What (if anything) do you do now to fight global warming that you didn't do two years ago?
Ans: Contributing $75 to Greenpeace every year, Wasting as little electricity as possible by keeping the fans etc. off when i am not home.

What behavior would you would find impossible (or difficult) to change?
Ans:I still can't avoid the lure of buying a big car even though its not as fuel efficient as a small car is.

How concerned are you about global warming?
Ans: Concerned but not panicked. I know thing will work out as there is already a lot of awareness about it.


If Roy Spencer thinks the best way to fight global warming is to get poor countries rich, what is he doing to achieve that end?

An awful lot of climate change skeptics make the argument that we should be putting resources towards enriching poor people instead of fighting global warming (see the Tierney Lab page or Bjorn Lomborg), but this is at best a very bad argument or at worst deceitful; the two are not mutually exclusive, nor are we likely to put enough resources into either one to prevent the other from happening. A $500+ billion per year DoD budget (plus the Iraq war, intelligence ops, nuclear arms maintenance, and other military but non-DoD funding) is a much bigger reason why we don't put money into helping developing countries get richer, but for some reason climate skeptics never seem to mention that.


First, while I acknowledge global warming as an issue I don't entirely believe that it's our fault. That being said, I do believe that most of the things that we've been told to change in order to slow global warming should be done regardless. In my case, that means the following:

- Driving my old, inefficient Crown Victoria is, generally, my last option for transportation. Primarily I walk, as I need the exercise, honestly, and I enjoy it. Sometimes I'll take the bus.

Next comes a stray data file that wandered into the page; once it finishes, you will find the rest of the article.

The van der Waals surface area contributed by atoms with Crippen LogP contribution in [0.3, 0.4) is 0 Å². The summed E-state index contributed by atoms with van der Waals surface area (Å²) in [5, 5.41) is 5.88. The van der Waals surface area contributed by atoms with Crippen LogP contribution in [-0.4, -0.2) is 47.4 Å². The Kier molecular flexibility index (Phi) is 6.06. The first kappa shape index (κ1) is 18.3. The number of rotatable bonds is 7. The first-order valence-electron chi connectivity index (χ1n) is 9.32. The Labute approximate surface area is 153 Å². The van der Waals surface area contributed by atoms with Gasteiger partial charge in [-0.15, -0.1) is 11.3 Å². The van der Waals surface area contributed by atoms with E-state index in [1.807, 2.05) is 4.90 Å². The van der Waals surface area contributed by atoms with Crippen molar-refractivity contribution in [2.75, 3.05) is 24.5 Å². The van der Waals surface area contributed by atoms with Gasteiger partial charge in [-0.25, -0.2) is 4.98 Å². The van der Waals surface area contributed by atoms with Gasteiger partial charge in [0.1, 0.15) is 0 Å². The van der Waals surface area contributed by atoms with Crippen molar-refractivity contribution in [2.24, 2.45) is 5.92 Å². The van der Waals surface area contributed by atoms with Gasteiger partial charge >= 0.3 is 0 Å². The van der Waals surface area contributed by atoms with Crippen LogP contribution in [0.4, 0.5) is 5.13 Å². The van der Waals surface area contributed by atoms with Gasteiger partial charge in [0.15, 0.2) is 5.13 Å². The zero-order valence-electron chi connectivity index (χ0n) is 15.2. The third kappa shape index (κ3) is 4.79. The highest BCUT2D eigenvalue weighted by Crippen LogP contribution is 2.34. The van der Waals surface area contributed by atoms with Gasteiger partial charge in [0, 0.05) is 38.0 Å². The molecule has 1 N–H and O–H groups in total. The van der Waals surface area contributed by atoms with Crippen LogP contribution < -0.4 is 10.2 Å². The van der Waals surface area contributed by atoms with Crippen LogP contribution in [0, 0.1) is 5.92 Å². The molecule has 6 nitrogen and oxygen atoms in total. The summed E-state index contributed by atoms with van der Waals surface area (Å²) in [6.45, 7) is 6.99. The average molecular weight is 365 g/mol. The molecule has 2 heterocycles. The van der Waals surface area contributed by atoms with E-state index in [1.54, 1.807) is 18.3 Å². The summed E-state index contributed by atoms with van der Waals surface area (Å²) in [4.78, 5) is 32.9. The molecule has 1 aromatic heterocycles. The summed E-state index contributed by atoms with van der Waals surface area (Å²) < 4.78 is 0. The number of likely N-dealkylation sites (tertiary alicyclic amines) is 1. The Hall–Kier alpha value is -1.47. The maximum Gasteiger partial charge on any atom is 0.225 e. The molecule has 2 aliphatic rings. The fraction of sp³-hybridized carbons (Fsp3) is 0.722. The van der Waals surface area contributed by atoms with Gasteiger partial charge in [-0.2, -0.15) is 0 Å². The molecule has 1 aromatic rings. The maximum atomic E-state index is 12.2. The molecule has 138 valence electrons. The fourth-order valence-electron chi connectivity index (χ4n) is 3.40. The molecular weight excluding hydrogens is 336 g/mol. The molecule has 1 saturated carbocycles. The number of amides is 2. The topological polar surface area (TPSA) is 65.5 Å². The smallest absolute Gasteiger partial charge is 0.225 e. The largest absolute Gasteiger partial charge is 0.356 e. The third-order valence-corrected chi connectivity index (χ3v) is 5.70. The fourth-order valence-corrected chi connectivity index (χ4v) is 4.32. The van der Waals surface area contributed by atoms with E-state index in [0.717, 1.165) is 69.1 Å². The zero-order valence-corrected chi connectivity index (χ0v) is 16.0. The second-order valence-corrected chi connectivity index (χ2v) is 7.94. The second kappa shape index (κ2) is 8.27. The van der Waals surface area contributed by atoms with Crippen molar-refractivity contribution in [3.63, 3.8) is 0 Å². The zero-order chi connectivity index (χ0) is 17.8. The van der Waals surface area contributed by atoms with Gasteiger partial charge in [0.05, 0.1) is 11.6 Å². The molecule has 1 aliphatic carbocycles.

- I eat far less (especially far less meat) than I used to. Again, this is both for health reasons and environmental reasons, as is the fact that my preference for organic has continued along with my unemployment.
- I'm much more conscious about turning off lights than I used to be.
- I'm hoping that the first car I buy myself will be a Prius or other hybrid.

Still, I'll always have trouble with a few things:
- Long, hot showers. I have muscle pain issues nothing else has ever helped.
- Driving when I go to my parents' house. It's just me in that gas-guzzler, but it's so much more convenient than the bus, which would take me twice as long and cost approximately the same amount of money.



The concept of "climate change" in the last fifty years has taken interesting turns. In the 70's and 80's it was global cooling and today it is global warming.

How is it in that such short periods of "climatic" time, our scientific/political views on the subject change so fast? I suppose a combination of propaganda and economic situations drive how our views are shaped.

I personally do not buy this current warming scheme. I know the science, I know the data. Its almost as arrogant to say that we started it (the warming) as it is to say that we can now stop it.

I often get ridiculed for my beliefs that CO2 does not increase the temperature and I am accused of being a voice of the oil companies, coal and natural gas companies. I'm all for humans using the most efficient sources of energy. Its ironic that we use prehistoric fossil fuels to fuel our economy, yet we think we are such a technologically advanced people. It is about time to shift the way we power ourselves into a more "futuristic" fuel; however we must not jeopardize our ever so fragile economy at the cost of global warming.

Count on me fighting the "warming" by tightening my pocket book and not spending my hard earned, de-valued American dollar on Saudi-Chavez oil.


Frederick Michael

"The fact is, although climate changes do happen on earth, it has never happened at this fast a rate before."

Well, actually, no. That was from Michael Mann's infamous "Hockey Stick" paper which has been exposed as a fraud. You'll notice that the latest IPCC report doesn't have the hockey stick graph in it.

Hmmm. I wonder what happened to it. Why didn't they say anything about why it was dropped?

Also, if you believe that it hasn't been this warm in 1300 years, you might want to read up on what else has been retracted. It was warmer globally when the Vikings colonized Greenland.

AGW is destined to replace Piltdown Man as the worst scientific hoax of all time.